Many of you may know that I studied Film Production at Sunderland University. People ask me if that spoils the experience of watching a film, the answer is no. If anything, it allows me to have a deeper respect for films because the more you analyse a film, the more you have to talk about. Discussing the narrative and character developments can be exciting because people have a variety of opinions.
When analysing a film, I think about what the film is trying to say as well as how the characters are portrayed, not specifically what angles are used or what colour grading the scene is etc. I don’t sit watching The Railway Man with my notepad and writing down the details of the cinematography. That’s because when I was at University, I mainly sought after the Producer role where I didn’t need to hold a camera. My job was more practical in organising the filming schedule, finding actors and locations etc. As stated above, I mainly look at how much the actors are drawing us into the story. Is it convincing and is it pulled off with conviction?
A classic example of my thought process when watching film is by looking at The Lord of the Rings Trilogy. If you know me well, you’ll know it’s my all time favourite trilogy (specifically The Return of the King). Ten years plus and that opinion has never changed, and I’ll tell you why. Peter Jackson and co. delivered a huge blockbuster epic with such love for the source material and with such emotion. It’s a blending of the epic nature and the heart of the characters.
The overall development of the characters is so great to watch. You have a Hobbit who has seen very little of the world, Frodo has no sense of adventure and is good will natured. Yet as time progresses, the weight of bearing the One Ring effects him. You see his soul being eroded and losing a sense of innocence that we saw in him during The Fellowship of the Ring. But that moment in the first film in the Council of Lord Elrond, where Frodo heroically takes on the task to destroy the ring is courageous and admirable. Even Frodo is no angel and falls victim to the ring, but rises above. It’s not about the mistakes we make, we all make mistakes but it’s about how we pick ourselves up. These are some of the thoughts that go through my head when watching these films.
I could come up with many more examples of how my mind works whilst watching films, but I don’t want to spoil any films for you. But hopefully you understand my film watching process. There will be times where a certain shot will look great or the editing is clever (look at 127 Hours or Whiplash) but as mentioned before, character and story are vital. Without that as a strong foundation for a film, it loses it’s meaning.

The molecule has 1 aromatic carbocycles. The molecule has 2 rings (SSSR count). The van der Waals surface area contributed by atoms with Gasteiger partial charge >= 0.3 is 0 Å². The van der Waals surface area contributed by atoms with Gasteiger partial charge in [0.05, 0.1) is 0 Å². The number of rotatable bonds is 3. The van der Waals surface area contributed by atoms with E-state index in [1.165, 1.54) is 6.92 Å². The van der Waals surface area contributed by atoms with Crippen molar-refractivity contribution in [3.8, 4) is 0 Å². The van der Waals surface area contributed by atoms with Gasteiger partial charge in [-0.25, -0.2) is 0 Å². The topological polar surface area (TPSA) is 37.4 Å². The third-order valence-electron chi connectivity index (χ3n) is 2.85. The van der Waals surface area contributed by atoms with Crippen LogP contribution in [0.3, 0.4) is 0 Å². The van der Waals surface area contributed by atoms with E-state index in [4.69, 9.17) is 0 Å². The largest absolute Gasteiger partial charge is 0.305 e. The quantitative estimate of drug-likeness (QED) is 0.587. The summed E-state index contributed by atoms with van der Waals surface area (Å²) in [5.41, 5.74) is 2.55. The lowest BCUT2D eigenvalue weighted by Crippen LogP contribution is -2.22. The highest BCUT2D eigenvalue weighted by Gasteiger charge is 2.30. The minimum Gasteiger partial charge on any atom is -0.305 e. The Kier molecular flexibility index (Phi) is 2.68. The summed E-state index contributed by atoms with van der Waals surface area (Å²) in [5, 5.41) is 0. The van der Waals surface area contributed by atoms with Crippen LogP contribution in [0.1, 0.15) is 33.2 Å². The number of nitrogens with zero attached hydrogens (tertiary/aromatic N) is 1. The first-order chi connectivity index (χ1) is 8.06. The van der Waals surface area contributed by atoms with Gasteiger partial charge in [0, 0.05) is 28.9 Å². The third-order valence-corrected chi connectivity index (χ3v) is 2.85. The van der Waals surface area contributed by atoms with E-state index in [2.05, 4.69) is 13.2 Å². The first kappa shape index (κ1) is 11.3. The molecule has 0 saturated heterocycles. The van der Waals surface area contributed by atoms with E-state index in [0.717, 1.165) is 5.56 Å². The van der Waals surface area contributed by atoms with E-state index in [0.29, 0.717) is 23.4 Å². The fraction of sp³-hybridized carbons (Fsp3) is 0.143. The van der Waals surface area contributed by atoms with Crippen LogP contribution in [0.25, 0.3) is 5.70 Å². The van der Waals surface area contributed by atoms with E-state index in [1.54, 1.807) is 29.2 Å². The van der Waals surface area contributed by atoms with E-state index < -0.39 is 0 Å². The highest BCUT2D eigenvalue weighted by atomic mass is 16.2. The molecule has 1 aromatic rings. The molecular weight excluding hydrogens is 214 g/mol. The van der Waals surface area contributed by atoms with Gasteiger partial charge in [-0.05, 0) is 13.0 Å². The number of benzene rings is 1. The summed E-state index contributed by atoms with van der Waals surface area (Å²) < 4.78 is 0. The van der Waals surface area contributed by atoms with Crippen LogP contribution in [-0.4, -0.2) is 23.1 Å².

However, due to my diverse taste in film, there are other ways I watch a film. Let’s look family films such as Cheaper By The Dozen, Daddy Daycare, Zathura Etc. those types of films that you love more than you should, I have to take a different approach. They are far from being highly regarded by critics, but they are a part of my growing up. When I watch them, I have to take my film critic hat off and enjoy the fun, embrace the film for what it is. I don’t watch Zathura thinking: “Wow, Josh Hutcherson’s character goes on such a journey!”. In all fairness, he kind of does, but it’s not what I look out for. Instead, I embrace the concept of going into space from a child’s perspective. I also think about when I saw it at the cinema as a child and how 10 years later I can still enjoy it.
Obviously there are more types of films that I watch, but hopefully you understand that each film has its own scoring sheet, if you know what I mean. I wouldn’t analyse Snow White and the Huntsman in the same way I would analyse The Imitation Game. It’s about understanding the type of film you’re watching and embracing its true nature.
This could be a very long blog post if I continued explaining how I watch films, but as said before, by going to University it hasn’t spoilt watching films for me. To be honest, I’ve tried to move on from University and enjoy films for what they are instead of worrying about every single shot of the film. I want to invest in a characters journey, not just whether the camera shot is revolutionary. That’s not to take away from the incredible hard work that goes into film production, but I want to watch a film and get lost in its own little world.